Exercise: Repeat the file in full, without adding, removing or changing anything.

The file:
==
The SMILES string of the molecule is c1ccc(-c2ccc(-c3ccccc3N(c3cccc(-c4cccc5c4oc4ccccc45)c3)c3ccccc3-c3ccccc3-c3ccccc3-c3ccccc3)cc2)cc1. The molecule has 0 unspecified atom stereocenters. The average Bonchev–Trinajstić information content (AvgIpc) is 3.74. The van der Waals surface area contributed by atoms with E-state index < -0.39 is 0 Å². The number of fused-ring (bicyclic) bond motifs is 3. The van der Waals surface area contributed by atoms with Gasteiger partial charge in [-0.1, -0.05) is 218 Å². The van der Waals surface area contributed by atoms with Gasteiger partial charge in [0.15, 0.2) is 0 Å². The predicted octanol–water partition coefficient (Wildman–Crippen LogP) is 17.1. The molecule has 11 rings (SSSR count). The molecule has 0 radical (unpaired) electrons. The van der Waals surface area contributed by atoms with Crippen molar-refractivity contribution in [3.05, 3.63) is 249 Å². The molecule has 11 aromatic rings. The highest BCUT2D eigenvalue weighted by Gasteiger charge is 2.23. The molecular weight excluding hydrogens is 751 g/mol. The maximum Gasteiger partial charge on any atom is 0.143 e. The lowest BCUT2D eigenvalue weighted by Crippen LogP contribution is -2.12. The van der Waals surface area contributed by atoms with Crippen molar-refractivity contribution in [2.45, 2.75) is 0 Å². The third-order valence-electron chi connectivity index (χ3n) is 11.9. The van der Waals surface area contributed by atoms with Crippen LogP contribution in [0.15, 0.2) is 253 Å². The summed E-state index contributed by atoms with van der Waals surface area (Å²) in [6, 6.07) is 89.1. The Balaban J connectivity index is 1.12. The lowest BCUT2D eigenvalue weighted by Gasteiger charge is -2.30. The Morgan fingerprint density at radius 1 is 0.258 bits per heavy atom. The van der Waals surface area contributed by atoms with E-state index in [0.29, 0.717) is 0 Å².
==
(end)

The SMILES string of the molecule is c1ccc(-c2ccc(-c3ccccc3N(c3cccc(-c4cccc5c4oc4ccccc45)c3)c3ccccc3-c3ccccc3-c3ccccc3-c3ccccc3)cc2)cc1. The molecule has 0 unspecified atom stereocenters. The average Bonchev–Trinajstić information content (AvgIpc) is 3.74. The van der Waals surface area contributed by atoms with E-state index < -0.39 is 0 Å². The number of fused-ring (bicyclic) bond motifs is 3. The van der Waals surface area contributed by atoms with Gasteiger partial charge in [-0.1, -0.05) is 218 Å². The van der Waals surface area contributed by atoms with Gasteiger partial charge in [0.15, 0.2) is 0 Å². The predicted octanol–water partition coefficient (Wildman–Crippen LogP) is 17.1. The molecule has 11 rings (SSSR count). The molecule has 0 radical (unpaired) electrons. The van der Waals surface area contributed by atoms with Crippen molar-refractivity contribution in [3.05, 3.63) is 249 Å². The molecule has 11 aromatic rings. The highest BCUT2D eigenvalue weighted by Gasteiger charge is 2.23. The molecular weight excluding hydrogens is 751 g/mol. The maximum Gasteiger partial charge on any atom is 0.143 e. The lowest BCUT2D eigenvalue weighted by Crippen LogP contribution is -2.12. The van der Waals surface area contributed by atoms with Crippen molar-refractivity contribution in [2.45, 2.75) is 0 Å². The third-order valence-electron chi connectivity index (χ3n) is 11.9. The van der Waals surface area contributed by atoms with Crippen LogP contribution in [0.15, 0.2) is 253 Å². The summed E-state index contributed by atoms with van der Waals surface area (Å²) in [6, 6.07) is 89.1. The Balaban J connectivity index is 1.12. The lowest BCUT2D eigenvalue weighted by Gasteiger charge is -2.30. The Morgan fingerprint density at radius 1 is 0.258 bits per heavy atom. The van der Waals surface area contributed by atoms with E-state index in [0.29, 0.717) is 0 Å².